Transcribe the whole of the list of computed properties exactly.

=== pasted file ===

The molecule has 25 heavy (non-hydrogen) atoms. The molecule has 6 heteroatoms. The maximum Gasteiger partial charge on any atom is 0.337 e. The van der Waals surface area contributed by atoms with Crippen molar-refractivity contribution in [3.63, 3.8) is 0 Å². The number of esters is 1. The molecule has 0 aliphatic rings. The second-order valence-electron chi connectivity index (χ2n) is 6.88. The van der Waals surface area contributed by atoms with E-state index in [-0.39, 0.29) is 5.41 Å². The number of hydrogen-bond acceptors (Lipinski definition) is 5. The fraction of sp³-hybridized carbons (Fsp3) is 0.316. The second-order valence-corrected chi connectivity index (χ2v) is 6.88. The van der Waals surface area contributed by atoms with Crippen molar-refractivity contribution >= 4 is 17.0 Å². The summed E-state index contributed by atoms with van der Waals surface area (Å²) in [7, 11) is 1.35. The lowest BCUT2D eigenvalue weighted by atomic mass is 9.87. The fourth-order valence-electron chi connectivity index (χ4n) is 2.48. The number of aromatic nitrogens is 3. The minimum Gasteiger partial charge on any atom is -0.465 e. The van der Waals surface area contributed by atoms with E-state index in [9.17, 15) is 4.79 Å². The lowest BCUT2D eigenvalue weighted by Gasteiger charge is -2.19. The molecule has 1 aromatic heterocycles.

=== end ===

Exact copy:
The molecule has 25 heavy (non-hydrogen) atoms. The molecule has 6 heteroatoms. The maximum Gasteiger partial charge on any atom is 0.337 e. The van der Waals surface area contributed by atoms with Crippen molar-refractivity contribution in [3.63, 3.8) is 0 Å². The number of esters is 1. The molecule has 0 aliphatic rings. The second-order valence-electron chi connectivity index (χ2n) is 6.88. The van der Waals surface area contributed by atoms with E-state index in [-0.39, 0.29) is 5.41 Å². The number of hydrogen-bond acceptors (Lipinski definition) is 5. The fraction of sp³-hybridized carbons (Fsp3) is 0.316. The second-order valence-corrected chi connectivity index (χ2v) is 6.88. The van der Waals surface area contributed by atoms with Crippen molar-refractivity contribution >= 4 is 17.0 Å². The summed E-state index contributed by atoms with van der Waals surface area (Å²) in [7, 11) is 1.35. The lowest BCUT2D eigenvalue weighted by atomic mass is 9.87. The fourth-order valence-electron chi connectivity index (χ4n) is 2.48. The number of aromatic nitrogens is 3. The minimum Gasteiger partial charge on any atom is -0.465 e. The van der Waals surface area contributed by atoms with E-state index in [9.17, 15) is 4.79 Å². The lowest BCUT2D eigenvalue weighted by Gasteiger charge is -2.19. The molecule has 1 aromatic heterocycles.